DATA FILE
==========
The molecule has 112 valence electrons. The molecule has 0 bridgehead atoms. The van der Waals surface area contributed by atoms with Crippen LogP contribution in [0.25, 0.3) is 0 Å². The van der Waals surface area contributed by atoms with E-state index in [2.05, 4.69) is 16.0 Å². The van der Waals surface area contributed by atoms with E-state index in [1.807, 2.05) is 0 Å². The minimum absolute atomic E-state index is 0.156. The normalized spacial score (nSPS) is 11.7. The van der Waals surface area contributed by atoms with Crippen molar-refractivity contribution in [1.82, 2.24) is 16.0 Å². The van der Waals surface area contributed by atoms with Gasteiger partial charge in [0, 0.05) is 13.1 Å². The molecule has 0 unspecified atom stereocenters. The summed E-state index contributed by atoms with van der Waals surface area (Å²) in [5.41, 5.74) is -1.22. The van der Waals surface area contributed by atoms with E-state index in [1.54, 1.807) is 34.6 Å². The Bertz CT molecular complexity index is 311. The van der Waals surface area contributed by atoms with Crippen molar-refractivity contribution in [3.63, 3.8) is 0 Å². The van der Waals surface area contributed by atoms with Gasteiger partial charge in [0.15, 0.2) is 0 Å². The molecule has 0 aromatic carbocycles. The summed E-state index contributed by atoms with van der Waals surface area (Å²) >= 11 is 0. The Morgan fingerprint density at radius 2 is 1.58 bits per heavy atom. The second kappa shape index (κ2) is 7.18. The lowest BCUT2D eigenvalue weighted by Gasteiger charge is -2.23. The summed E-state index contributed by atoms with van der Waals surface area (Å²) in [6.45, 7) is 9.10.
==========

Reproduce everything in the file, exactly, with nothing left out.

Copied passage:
The molecule has 112 valence electrons. The molecule has 0 bridgehead atoms. The van der Waals surface area contributed by atoms with Crippen LogP contribution in [0.25, 0.3) is 0 Å². The van der Waals surface area contributed by atoms with E-state index in [2.05, 4.69) is 16.0 Å². The van der Waals surface area contributed by atoms with E-state index in [1.807, 2.05) is 0 Å². The minimum absolute atomic E-state index is 0.156. The normalized spacial score (nSPS) is 11.7. The van der Waals surface area contributed by atoms with Crippen molar-refractivity contribution in [1.82, 2.24) is 16.0 Å². The van der Waals surface area contributed by atoms with Gasteiger partial charge in [0, 0.05) is 13.1 Å². The molecule has 0 unspecified atom stereocenters. The summed E-state index contributed by atoms with van der Waals surface area (Å²) in [5.41, 5.74) is -1.22. The van der Waals surface area contributed by atoms with E-state index in [1.54, 1.807) is 34.6 Å². The Bertz CT molecular complexity index is 311. The van der Waals surface area contributed by atoms with Crippen molar-refractivity contribution in [3.63, 3.8) is 0 Å². The van der Waals surface area contributed by atoms with Gasteiger partial charge in [0.15, 0.2) is 0 Å². The molecule has 0 aromatic carbocycles. The summed E-state index contributed by atoms with van der Waals surface area (Å²) >= 11 is 0. The Morgan fingerprint density at radius 2 is 1.58 bits per heavy atom. The second kappa shape index (κ2) is 7.18. The lowest BCUT2D eigenvalue weighted by Gasteiger charge is -2.23. The summed E-state index contributed by atoms with van der Waals surface area (Å²) in [6.45, 7) is 9.10.